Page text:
Sept. 13, 2023

#118 Uncovered: The Business of True Crime

If you're murdered in the US, there's only a 57% chance your killer will be found. Jim Brown aims to change this statistic by enabling the massive true crime community to solve cold cases on his website But mysterious circumstances in the studio lead us to a question. Can a media company produce venture scale returns by… solving murders?


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It’s a late night when I walk in The Pitch studio. Something seems amiss …. like someone’s … been here.

The neon pitch sign is flickering even more than usual. My acaí bowl is missing from the mini fridge. And there’s a floppy disc labeled “case file” on the desk. What is this?

I pop it in my Mac Mini and press play.

Jim: Good morning.

Elizabeth: Morning.

Jim: Hi, I'm Jim.

Erica: Nice to meet you. I'm Erica.

This is a pitch. On my show. What is this?

Jim: Hi. I'm Jim Brown, founder and CEO of Uncovered, and we're bringing together the most passionate true crime enthusiasts to help solve real world cold cases.

Cold cases??

Jillian: you could be the murderer and putting in misinformation. I would, if I was the murderer. 



Jillian: but no I’m not a murderer

All of a sudden, everything shuts off. The neon sign. The mini fridge. My Mac Mini. And when it reboots, there’s a message on the monitor… 

Can a media company produce venture scale returns by…solving murders? 

Guess we’ll find out. I’m Josh Muccio, and this is The Pitch, where real entrepreneurs solve real cold cases for real money.

Erica: Hi, I’m Erica Wenger, and I’m general partner of Park Rangers Capital

Elizabeth: Hi I’m Elizabeth Yin, general partner at Hustle Fund

Jillian: Hi, I’m Jillian Manus, managing partner of Structure Capital

Charles: Hi I’m Charles Hudson, managing partner, Precursor Ventures

Martin: Hi I’m Martin Tobias with Incisive Ventures

The pitch for Uncovered is coming up AFTER THIS. And if you want to watch the video of this pitch, go to New video episodes premiere on Wednesdays at 7pm eastern. 


The information provided on this show is not intended to be investment advice and should not be relied upon as such. The investors on today’s episode are providing their opinions based on their own assessment of the business presented. Those opinions should not be considered professional investment advice.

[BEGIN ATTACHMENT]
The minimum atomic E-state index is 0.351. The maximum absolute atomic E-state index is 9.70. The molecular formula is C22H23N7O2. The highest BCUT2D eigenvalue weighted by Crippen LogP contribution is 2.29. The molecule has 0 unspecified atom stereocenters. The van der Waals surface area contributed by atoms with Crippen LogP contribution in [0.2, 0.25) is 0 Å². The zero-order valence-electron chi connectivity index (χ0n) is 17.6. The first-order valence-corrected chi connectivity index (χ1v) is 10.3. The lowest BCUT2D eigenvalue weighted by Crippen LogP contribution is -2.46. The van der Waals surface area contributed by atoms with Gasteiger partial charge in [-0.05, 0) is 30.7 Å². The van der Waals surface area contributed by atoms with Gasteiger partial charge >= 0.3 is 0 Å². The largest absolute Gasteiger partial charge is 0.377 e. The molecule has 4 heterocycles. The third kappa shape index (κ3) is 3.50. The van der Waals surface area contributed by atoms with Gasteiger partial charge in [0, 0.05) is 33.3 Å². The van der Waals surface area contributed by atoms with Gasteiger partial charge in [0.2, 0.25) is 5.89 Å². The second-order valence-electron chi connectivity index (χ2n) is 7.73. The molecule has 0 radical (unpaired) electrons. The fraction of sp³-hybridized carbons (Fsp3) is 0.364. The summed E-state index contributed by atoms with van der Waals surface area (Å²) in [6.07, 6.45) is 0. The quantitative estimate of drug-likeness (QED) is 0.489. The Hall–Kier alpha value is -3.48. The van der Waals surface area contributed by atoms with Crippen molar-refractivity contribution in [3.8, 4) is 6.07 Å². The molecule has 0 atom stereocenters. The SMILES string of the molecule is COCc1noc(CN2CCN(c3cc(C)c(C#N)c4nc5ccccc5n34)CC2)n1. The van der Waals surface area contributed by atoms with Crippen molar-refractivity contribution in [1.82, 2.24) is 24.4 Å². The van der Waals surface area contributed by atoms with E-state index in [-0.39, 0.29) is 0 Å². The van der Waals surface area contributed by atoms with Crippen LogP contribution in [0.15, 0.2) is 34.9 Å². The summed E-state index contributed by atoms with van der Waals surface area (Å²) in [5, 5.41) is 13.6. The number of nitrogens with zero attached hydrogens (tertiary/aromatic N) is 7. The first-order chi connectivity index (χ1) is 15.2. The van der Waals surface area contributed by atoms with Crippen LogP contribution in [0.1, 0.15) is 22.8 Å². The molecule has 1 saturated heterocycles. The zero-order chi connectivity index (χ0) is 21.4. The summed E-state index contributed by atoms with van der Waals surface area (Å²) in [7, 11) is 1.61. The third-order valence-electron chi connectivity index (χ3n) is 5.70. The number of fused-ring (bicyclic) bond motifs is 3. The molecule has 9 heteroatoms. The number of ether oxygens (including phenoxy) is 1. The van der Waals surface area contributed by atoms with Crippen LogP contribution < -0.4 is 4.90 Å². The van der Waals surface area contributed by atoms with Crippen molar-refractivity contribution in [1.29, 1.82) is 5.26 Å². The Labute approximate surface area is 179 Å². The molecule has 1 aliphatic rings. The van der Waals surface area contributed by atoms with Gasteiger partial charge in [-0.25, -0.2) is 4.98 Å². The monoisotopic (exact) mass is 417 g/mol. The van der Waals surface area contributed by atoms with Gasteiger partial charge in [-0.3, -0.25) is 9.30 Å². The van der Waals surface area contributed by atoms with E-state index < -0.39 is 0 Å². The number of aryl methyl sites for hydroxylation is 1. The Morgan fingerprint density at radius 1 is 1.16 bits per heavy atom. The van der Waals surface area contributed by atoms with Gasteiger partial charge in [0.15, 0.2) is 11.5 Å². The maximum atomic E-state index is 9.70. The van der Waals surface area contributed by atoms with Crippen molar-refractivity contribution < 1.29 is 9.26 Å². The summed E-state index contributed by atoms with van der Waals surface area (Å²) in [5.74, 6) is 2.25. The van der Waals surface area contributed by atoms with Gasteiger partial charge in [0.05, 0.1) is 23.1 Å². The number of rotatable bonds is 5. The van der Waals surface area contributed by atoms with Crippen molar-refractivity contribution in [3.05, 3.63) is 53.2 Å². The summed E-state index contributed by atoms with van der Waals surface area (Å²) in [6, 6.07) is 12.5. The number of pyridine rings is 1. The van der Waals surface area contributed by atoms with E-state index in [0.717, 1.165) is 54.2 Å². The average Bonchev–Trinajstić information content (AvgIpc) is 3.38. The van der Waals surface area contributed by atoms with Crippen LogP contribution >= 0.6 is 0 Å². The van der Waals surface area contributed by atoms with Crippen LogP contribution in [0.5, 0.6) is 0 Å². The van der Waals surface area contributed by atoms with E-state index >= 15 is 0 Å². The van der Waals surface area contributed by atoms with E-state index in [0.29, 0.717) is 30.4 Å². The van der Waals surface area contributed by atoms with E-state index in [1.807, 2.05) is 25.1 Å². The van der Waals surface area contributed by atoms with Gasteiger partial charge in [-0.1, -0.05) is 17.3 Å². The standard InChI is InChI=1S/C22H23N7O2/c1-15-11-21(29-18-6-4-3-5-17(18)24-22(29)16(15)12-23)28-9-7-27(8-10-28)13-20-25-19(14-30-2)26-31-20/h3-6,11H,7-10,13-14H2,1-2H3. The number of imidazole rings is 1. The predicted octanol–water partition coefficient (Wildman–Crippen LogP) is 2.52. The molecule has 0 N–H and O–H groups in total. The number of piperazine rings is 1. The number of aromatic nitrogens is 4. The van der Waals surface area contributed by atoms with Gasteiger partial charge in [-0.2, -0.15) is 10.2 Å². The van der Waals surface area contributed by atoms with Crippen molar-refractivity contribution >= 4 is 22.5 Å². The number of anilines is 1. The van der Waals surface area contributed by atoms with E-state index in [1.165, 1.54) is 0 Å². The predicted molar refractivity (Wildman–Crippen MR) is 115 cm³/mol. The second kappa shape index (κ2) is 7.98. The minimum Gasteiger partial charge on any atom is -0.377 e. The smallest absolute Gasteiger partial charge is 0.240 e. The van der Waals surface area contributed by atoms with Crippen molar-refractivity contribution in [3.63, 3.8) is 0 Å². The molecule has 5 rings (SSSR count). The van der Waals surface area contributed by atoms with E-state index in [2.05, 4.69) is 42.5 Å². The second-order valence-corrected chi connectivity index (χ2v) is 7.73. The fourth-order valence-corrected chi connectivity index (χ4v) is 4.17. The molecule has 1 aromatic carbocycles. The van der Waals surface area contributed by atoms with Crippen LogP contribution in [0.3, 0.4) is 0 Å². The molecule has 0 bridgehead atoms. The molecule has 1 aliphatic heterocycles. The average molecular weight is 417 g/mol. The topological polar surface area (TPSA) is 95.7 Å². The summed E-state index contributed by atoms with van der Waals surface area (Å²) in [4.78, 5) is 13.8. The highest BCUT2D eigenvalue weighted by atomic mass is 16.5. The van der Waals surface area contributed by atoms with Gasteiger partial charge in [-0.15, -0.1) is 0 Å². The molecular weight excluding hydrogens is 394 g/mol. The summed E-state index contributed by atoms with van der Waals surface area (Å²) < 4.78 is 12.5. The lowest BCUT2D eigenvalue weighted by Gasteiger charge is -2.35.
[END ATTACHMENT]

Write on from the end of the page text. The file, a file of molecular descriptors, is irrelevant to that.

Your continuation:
Jim: Jim Brown. Pleasure.

Elizabeth: Hi Jim. Elizabeth. Nice to meet you.

Charles: Charles.

Jim: Charles. 

Jim: Hi. Jim Brown.

Jillian: Hi. I'm Jillian. [footsteps]

Jim: Hi. I'm Jim Brown, founder and CEO of Uncovered, and we're bringing together the most passionate true crime enthusiasts to help solve real world cold cases. Let me ask you a question - who's the person in your life that won't shut up about the latest true crime podcast, or Netflix documentary they've been binging? Did you know that if you're murdered in this country, there's only a 57% chance that your killer is found? And if you're an Indigenous woman, a person of color, or a member of the LGBTQ+ community, it's even worse. To date, we've built the world's largest public database - of cold case information and tools that enable the massive true crime community to turn their interest into advocacy. And it's working. I can tell you all about the 175,000 people we had on our site last month, the 26,000 email subscribers, or the 200 paying customers. But, last January, our community solved its first case, that of a North Texas man who had been missing for nine years. And later, in October, with new public information in a 62-year old cold case, we petitioned a judge in Ohio to have a body exhumed and a bullet was found. That's the power of doing business for good. and that's why I'm here today kicking off a 1.5 million dollar seed round. Here's what I'd like to ask you to do now. go to This is the most used feature on our site. It's a map of all of the cold cases that we have in our database. 49,000 cases. 


Jim: Slash cases. Yep. 

Erica: Okay